This time of year if you have more than one tomato plant, you are likely feeling insane pressure, to pick and process, pick and process, pick and process. If you have cherry tomatoes, you are likely completely unhinged while dreaming of some far away exotic place where the hammock dictates how you spend your time, or you might actually hear yourself uttering the words, "I can't wait 'til winter!"
The upside of all of this is that your kitchen smells like an Italian grandma, late night pasta to taste it is a treat, and in hindsight, you will be so proud of yourselves for having been productive and creating something delicious! You're almost done. Hang in there. Keep on. Yadda yadda!
Someday I will be happy with one tomato plant, but in the meantime, I save seed from my absolute favorite tomato, the Barnes Mountain Yellow, because I can no longer find it for sale. I originally acquired this seed from Baker Creek Seed (here's a good alternative). This is a HUGE tomato with solid flesh and low acidity. It makes fantastic fork and knife tomato sandwiches, but is also great for pizza sauce, pasta sauce, enchilada sauce, salsa, and soup. In the name of looking for ways to be different, I am all about yellow and orange tomatoes. My husband, on the other hand, adores the classic reds, so we have a fair amount of those hanging around as well. William always makes the pizza sauce for the Dirt Farm - red sauce a must in his eyes.
Last week I made a Tomato Basil Soup for the store, but this week, exotic India spoke to me, so have created a Coconut Curried Lentil and Tomato Soup. It will be wonderful with a bit of Naan on the side, a dollop of yogurt (Desperation Dairy, perhaps!) and a sprinkling of toasted nuts. I'm retiring quite a bit of it to the freezer for a midwinter warm up.
Sumac is in full bloom out here, so I thought I'd try my hand at harvesting. Sweet William went out Sunday morning and returned with a huge bag of the flowers for me to play with. This morning I ran them through the blender to begin the process of removing the tangy red fuzz from the hard inner seed. I'm going to let them dry a bit before I run them through the flour sifter to extract the flavorful part. I love the Middle East spice blend Za'atar, and some of you know I have my own version for sale in the store. I call ours "Wisca'atar!"
ON THE FARM
It's that time of year to chop corn for silage. If a farmer has cattle, they will be chopping. You might think this is harvest time for corn if you see a tractor, a chopper box or a big truck collecting the corn out in the field, but this is very different than using a combine to harvest the seed. First of all, corn is not yet fully mature yet and must be at a the correct moisture content to be turned into silage. When it is chopped, the leaves, stalk and cob are cut and chopped up into small pieces. Then it is brought back to the farm where it is either blown into a long plastic tube called a "silage bag," or piled up under a huge plastic sheet often covered in tires to keep it from blowing off. Corn chopped for silage begins to ferment in those coverings and creates winter food for cattle.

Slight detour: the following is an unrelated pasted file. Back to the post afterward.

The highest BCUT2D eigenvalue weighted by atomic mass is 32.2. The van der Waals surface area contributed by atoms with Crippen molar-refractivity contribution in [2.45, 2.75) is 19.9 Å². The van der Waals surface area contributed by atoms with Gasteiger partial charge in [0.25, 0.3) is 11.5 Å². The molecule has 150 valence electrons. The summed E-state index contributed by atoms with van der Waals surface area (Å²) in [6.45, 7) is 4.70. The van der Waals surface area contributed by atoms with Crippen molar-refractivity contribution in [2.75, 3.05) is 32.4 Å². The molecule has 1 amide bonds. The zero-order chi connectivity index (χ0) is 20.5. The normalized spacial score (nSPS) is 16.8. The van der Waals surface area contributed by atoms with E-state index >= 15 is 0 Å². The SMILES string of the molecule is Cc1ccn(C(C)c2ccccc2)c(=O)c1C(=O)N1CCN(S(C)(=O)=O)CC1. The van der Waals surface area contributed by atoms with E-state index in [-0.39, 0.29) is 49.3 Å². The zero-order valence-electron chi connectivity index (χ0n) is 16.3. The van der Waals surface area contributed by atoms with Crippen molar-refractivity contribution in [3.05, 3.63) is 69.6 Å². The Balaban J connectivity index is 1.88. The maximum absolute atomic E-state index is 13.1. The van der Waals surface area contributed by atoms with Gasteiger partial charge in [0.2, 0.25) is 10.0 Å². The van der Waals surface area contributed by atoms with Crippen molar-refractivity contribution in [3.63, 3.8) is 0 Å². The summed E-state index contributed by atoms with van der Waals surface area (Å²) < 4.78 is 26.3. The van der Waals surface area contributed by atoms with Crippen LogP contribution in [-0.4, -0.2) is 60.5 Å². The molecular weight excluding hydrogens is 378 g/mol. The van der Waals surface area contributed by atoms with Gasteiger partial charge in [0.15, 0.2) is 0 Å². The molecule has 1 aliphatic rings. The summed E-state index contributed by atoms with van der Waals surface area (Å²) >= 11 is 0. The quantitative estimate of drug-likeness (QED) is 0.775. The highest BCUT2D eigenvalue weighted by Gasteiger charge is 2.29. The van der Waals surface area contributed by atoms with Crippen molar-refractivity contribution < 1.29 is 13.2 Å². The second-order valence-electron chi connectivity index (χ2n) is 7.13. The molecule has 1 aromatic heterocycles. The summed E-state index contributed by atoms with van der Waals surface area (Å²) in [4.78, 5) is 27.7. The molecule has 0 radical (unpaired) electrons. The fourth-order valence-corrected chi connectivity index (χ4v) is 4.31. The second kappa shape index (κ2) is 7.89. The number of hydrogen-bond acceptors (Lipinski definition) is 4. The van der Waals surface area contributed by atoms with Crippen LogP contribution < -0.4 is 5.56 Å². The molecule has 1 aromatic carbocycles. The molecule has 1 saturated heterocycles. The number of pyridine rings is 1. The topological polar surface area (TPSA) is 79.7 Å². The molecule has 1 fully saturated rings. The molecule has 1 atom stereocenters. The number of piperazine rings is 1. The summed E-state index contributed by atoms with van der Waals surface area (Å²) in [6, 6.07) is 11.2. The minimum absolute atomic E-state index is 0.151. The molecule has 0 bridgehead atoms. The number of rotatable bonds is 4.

IN THE STORE
With an abundance of recently dried onions, basil and oregano, we have a new Lake View Herb Vinaigrette. It's tasty on salads - especially those with sliced tomatoes!
Fall apples got me thinking about caramel for dipping, so you will find a Butter Caramel Salted sauce in the fridge. This is a more buttery version of your average caramel, lighter in color with a little secret zing.
Having been in the Peace Corps in Honduras, I learned a bit about Central American Food, and fell in love with El Salvador's Pupusa. This is a corn cake stuffed with meat, beans, cheese in any combination, then flattened back into a thick tortilla before being cooked. Typically they are served with a pickled cabbage with oregano and carrots or a mild salsa. They are great served with enchilada sauce and pickled peppers. Guess what I have in the store - everything you need for a Pupusa style enchilada (bean and cheese available). This is fast food at its finest!
Of course, I always look for things of beauty around the farm to share. This week I have oregano flower bouquets for a gorgeous dried arrangement to take you through winter.
If you've been here before, you know we have lots to offer. The fridge is full of field mustards, pickles and salad dressings. On the shelves we have our line of full-spectrum CBD oils, balms and butters. You might want a CBD bath bomb or a little CBD bud to enjoy your evening smoke! We have sunflower birdseed, Backyard Buddy Chow for those of you who want shell corn to feed chickens, goats, or your backyard deer. Our maple syrup is ready for waffles or pancakes, we have our own blend of Farm Tea, a variety of farm created spice blends to make your meals sing, and lots of interesting art for gift giving.
Last weekend I hosted the first ever Farm to Farm Walking Tour. I hope to schedule a couple more over the next few weeks, so watch for "Farm News" on the website and/or Facebook. (View of neighbor's farm from tour - photo courtesy of Isabel Subtil.)
William and I are also marking our Sugar Bush Trails for you to enjoy some Forest Farm Walks during the Fall progression of changing colors. We hope to have those trails ready to go in two weeks. I'll keep you posted.
Enjoy the gorgeous weather. Hold your loved ones close. Eat well. Eat slow and walk.
Love to you all,